First, I should probably reveal some preconceptions I had going into this effort. I’ve never really associated horses with the gospel of Jesus Christ. I was born and raised a good Lutheran, so I know a little something about His life and times, and I must say that I can’t honestly recall a significant equine influence.

I know Christ was born in a manger, where you’d think there’d be some horses running around, but the plastic crèche my family hauled out every Christmas had only cows, sheep and maybe a donkey or two. Little is known about His childhood and adolescence, though I suppose a more-thorough Biblical account could’ve contained a chapter titled “The Equestrian Years.” Maybe it’s in the Apocrypha. As His ministry emerged during His adult years, there always seemed to be plenty of lambs and doves around, and we know how He could transform a single fish into a meal for the multitudes. (If He did the same thing for horses, might that be the horse council?)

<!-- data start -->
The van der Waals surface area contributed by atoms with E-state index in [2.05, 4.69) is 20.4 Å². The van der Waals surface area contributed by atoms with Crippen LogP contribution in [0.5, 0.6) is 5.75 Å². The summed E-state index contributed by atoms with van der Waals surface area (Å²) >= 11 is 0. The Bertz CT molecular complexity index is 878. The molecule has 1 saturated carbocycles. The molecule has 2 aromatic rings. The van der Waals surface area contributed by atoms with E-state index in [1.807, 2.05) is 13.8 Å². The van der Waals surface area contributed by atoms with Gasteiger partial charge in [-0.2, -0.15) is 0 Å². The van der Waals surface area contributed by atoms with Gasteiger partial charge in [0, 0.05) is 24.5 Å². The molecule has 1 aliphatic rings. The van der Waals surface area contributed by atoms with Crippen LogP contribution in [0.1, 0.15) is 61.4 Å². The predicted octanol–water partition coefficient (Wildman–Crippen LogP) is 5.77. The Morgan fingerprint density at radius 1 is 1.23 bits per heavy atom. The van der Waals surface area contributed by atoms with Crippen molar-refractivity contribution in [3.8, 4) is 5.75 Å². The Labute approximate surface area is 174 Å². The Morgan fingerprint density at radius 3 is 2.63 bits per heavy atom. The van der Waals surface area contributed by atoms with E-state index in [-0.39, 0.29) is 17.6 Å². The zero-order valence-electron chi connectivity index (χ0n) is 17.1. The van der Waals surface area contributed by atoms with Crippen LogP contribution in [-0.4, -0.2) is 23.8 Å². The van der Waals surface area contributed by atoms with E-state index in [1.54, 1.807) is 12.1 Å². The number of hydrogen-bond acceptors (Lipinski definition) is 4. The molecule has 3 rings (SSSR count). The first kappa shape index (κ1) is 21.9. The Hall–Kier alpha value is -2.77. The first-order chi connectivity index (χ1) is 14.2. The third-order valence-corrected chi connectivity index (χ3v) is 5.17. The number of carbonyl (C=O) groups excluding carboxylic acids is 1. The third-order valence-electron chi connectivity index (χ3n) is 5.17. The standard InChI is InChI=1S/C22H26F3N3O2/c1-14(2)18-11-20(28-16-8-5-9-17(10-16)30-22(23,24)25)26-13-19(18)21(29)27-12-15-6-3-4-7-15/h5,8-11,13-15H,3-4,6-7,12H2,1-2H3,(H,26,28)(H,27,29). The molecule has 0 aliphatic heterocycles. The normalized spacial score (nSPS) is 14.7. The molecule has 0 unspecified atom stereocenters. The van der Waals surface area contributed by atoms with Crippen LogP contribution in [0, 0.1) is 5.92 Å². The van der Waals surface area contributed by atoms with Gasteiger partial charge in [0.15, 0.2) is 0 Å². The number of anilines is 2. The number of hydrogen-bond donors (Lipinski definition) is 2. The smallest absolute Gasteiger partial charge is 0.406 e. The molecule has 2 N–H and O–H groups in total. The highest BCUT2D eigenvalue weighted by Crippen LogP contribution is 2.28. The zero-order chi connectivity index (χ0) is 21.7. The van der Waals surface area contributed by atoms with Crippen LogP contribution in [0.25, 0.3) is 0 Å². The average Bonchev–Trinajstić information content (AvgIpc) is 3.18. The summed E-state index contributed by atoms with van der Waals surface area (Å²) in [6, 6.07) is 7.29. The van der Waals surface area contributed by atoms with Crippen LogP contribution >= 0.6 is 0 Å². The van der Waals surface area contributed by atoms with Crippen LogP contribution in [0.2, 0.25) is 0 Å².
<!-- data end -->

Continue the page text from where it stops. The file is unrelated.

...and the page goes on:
As we remember His final days during this holy week before Easter, I do vaguely recall some pictures from a Sunday School coloring book where Jesus was riding a mule in the Palm Sunday procession, but I think He was riding side-saddle and I can’t imagine today’s Christian horsemen endorsing that. I know for a fact there were no horses at the Last Supper, no horses in Gethsemane, and no horses at Calvary. (Unrelated side point: Can you imagine the difficult logistics of crucifying a horse?) Some velvet painting artists do imagine an ascension into Heaven on the back of a unicorn, though I think this is highly speculative at best.

Even in popular culture references, horses and evangelical Christianity never seemed to mix. Mr. Ed was obviously Jewish, the Lone Ranger’s Silver was probably Mormon, and Tonto’s Scout was obviously an animist like his loyal rider. Secretariat, widely believe to be gay, could’ve been a member of one of those metropolitan community churches, but that’s not the brand of Christianity these guys in South Carolina had in mind. Let’s go to the website to see some of what it is they do believe.